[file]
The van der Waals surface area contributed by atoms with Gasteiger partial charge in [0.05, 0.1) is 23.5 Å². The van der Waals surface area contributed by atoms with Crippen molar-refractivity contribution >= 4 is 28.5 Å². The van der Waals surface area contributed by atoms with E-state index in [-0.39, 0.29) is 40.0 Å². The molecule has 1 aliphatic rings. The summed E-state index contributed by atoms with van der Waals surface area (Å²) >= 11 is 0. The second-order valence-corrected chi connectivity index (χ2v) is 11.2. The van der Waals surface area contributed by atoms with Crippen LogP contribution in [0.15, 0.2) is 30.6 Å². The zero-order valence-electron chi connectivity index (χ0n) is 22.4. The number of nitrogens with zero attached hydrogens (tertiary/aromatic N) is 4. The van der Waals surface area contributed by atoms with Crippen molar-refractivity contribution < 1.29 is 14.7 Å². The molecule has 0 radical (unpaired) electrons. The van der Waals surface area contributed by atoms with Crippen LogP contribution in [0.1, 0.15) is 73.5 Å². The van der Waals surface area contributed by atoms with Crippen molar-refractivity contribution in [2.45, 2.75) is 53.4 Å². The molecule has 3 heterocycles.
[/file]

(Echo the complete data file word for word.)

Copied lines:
The van der Waals surface area contributed by atoms with Gasteiger partial charge in [0.05, 0.1) is 23.5 Å². The van der Waals surface area contributed by atoms with Crippen molar-refractivity contribution >= 4 is 28.5 Å². The van der Waals surface area contributed by atoms with E-state index in [-0.39, 0.29) is 40.0 Å². The molecule has 1 aliphatic rings. The summed E-state index contributed by atoms with van der Waals surface area (Å²) >= 11 is 0. The second-order valence-corrected chi connectivity index (χ2v) is 11.2. The van der Waals surface area contributed by atoms with Crippen LogP contribution in [0.15, 0.2) is 30.6 Å². The zero-order valence-electron chi connectivity index (χ0n) is 22.4. The number of nitrogens with zero attached hydrogens (tertiary/aromatic N) is 4. The van der Waals surface area contributed by atoms with Crippen molar-refractivity contribution < 1.29 is 14.7 Å². The molecule has 0 radical (unpaired) electrons. The van der Waals surface area contributed by atoms with Crippen LogP contribution in [0.1, 0.15) is 73.5 Å². The van der Waals surface area contributed by atoms with Crippen molar-refractivity contribution in [2.45, 2.75) is 53.4 Å². The molecule has 3 heterocycles.